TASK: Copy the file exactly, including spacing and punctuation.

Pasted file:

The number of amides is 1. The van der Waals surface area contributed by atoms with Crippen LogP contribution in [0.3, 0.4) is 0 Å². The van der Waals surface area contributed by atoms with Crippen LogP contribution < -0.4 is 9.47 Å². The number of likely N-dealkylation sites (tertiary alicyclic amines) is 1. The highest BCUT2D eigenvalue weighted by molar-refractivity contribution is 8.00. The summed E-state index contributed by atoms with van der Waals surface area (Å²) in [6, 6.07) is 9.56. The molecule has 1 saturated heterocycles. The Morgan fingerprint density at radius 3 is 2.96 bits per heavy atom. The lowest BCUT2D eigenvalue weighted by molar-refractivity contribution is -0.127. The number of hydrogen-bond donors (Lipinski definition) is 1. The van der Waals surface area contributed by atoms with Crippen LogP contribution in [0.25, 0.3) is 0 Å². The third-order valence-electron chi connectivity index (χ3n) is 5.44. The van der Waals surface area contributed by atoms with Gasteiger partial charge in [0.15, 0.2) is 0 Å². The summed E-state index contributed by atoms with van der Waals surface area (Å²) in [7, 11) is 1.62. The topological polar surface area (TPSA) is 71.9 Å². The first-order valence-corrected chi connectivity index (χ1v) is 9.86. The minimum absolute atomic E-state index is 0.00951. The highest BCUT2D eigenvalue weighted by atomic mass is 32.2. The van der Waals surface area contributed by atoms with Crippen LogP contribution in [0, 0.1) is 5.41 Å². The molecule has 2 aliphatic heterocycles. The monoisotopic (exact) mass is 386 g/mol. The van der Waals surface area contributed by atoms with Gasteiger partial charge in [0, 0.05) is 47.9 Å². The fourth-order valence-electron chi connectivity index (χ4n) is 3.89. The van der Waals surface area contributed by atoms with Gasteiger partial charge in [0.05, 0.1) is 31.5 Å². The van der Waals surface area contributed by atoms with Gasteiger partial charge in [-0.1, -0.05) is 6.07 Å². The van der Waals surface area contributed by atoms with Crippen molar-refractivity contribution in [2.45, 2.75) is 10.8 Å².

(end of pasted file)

The number of amides is 1. The van der Waals surface area contributed by atoms with Crippen LogP contribution in [0.3, 0.4) is 0 Å². The van der Waals surface area contributed by atoms with Crippen LogP contribution < -0.4 is 9.47 Å². The number of likely N-dealkylation sites (tertiary alicyclic amines) is 1. The highest BCUT2D eigenvalue weighted by molar-refractivity contribution is 8.00. The summed E-state index contributed by atoms with van der Waals surface area (Å²) in [6, 6.07) is 9.56. The molecule has 1 saturated heterocycles. The Morgan fingerprint density at radius 3 is 2.96 bits per heavy atom. The lowest BCUT2D eigenvalue weighted by molar-refractivity contribution is -0.127. The number of hydrogen-bond donors (Lipinski definition) is 1. The van der Waals surface area contributed by atoms with Crippen LogP contribution in [0.25, 0.3) is 0 Å². The third-order valence-electron chi connectivity index (χ3n) is 5.44. The van der Waals surface area contributed by atoms with Gasteiger partial charge in [0.15, 0.2) is 0 Å². The summed E-state index contributed by atoms with van der Waals surface area (Å²) in [7, 11) is 1.62. The topological polar surface area (TPSA) is 71.9 Å². The first-order valence-corrected chi connectivity index (χ1v) is 9.86. The minimum absolute atomic E-state index is 0.00951. The highest BCUT2D eigenvalue weighted by atomic mass is 32.2. The van der Waals surface area contributed by atoms with Crippen LogP contribution in [0, 0.1) is 5.41 Å². The molecule has 2 aliphatic heterocycles. The monoisotopic (exact) mass is 386 g/mol. The van der Waals surface area contributed by atoms with Gasteiger partial charge in [0, 0.05) is 47.9 Å². The fourth-order valence-electron chi connectivity index (χ4n) is 3.89. The van der Waals surface area contributed by atoms with Gasteiger partial charge in [0.05, 0.1) is 31.5 Å². The van der Waals surface area contributed by atoms with Gasteiger partial charge in [-0.1, -0.05) is 6.07 Å². The van der Waals surface area contributed by atoms with Crippen molar-refractivity contribution in [2.45, 2.75) is 10.8 Å².